The next stop was the ex-convent of Yanhuitlán, formerly the headquarters of the Dominican order for the entire Mixtec region. Perched upon pre-Hispanic foundations on a hill beside the old royal highway leading from México and Puebla to Oaxaca and the Isthmus of Tehuantepec, the imposing edifice boasts a high ceiling with vaulting in Gothic style and a breathtaking view of the surrounding valley from the west door. Access to the unusually deep coro alto is not by the usual spiral staircase at a corner tower, but through an extensive multi-storied cloister with mosaic floor. The organ, like that of Tiltepec, is located on a balustrade that extends from the coro along the north side of the nave. Its large size and copious decoration proclaim its importance as a component of native evangelization. Built probably by 1700, the organ has wedge-shaped side towers and a rounded central tower surmounted by a sculpture of the order’s founder St. Dominick, the whole surrounded by a nimbus of intricate carved work and polychromed painting. Especially exuberant are the grotesque faces painted on the lips of the facade pipes, grinning fiercely through the mouths of the pipes. The disposition, as restored by Pascal Quoirin (1998), includes open flautados at eight-foot pitch, bright upper-work without tierce ranks or mixtures, a trompeta real (internal trumpet) in each hand, but external trumpet only in the treble. The keyboard is a 19th-century replacement, with 47 keys.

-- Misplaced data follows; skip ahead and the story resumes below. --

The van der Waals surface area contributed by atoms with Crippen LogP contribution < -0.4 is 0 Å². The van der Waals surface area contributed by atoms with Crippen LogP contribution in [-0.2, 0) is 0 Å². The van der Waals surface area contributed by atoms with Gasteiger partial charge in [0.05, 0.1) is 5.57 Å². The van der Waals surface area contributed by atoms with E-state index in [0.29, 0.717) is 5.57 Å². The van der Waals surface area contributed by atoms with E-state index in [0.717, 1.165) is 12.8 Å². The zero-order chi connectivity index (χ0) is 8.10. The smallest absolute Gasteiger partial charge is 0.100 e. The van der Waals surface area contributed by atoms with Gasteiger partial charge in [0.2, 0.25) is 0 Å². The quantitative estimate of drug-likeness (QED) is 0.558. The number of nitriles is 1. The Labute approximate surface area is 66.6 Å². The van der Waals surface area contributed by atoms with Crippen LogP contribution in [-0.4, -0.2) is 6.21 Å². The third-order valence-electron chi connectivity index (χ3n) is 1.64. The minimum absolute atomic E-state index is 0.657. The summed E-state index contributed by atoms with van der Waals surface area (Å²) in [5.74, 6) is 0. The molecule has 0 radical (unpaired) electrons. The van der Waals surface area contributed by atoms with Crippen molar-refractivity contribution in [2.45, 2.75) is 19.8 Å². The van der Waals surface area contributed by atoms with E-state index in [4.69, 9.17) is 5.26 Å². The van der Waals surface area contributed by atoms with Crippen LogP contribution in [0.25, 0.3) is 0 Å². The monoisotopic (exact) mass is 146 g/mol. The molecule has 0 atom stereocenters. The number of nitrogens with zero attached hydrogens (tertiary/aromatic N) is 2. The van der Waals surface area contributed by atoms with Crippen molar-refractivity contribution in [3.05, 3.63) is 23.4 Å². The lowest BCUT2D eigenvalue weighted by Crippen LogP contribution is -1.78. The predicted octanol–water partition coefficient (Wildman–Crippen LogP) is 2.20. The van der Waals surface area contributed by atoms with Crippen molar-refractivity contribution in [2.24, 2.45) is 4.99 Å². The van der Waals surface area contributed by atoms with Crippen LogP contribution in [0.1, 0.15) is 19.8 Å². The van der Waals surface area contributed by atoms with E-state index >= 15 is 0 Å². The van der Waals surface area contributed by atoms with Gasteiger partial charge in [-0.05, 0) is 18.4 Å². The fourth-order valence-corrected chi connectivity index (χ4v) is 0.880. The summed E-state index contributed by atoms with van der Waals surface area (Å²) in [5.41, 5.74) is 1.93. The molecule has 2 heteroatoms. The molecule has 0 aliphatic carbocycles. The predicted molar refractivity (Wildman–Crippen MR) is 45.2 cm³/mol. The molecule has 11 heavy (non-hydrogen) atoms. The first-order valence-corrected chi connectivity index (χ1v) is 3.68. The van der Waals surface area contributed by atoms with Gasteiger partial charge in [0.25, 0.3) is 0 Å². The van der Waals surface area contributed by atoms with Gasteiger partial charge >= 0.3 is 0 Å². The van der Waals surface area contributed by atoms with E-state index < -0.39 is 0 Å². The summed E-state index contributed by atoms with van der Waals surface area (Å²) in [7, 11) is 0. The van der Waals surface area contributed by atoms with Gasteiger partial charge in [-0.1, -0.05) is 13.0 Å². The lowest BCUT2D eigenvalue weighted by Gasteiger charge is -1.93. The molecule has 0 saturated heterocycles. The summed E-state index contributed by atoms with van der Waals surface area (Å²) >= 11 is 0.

The concert at Yanhuitlán began at 1:00 pm, with a sizable and diverse audience that was nonetheless dwarfed by the ancient temple. The program, too, was the most varied of the weekend: three organists played, and there were more transcriptions and popular pieces than in the other events. Oaxacan organist and conductor Eliseo Martínez played pieces by Corelli, Handel, and Clerambault, as well as two well-known works by J.S. Bach based on chorales. In these last two, Inocencio Mena Amaya supplied the chorale melodies on the trumpet. The other two recitalists, Edward Pepe and Cicely Winter, are co-founders of the IOHIO. Pepe played three tientos by Iberian composers, and pasacalles by Frescobaldi and Cabanilles. Winter played batalla pieces by Cabanilles and José Ximénez, accompanied by a drummer, and a toccata by Frescobaldi. The audience responded most directly to her transcriptions of Mexican classics: “Dios nunca muere” by Macedonio Alcalá (1831-1869) and the nostalgic Canción Mixteca (“Que lejos estoy del suelo donde he nacido”) to which most of the audience sang the words. All three artists played beautifully, despite the minimal time they had to practice on this unique instrument, located at some distance from the city in a church that is frequently locked or used for other events.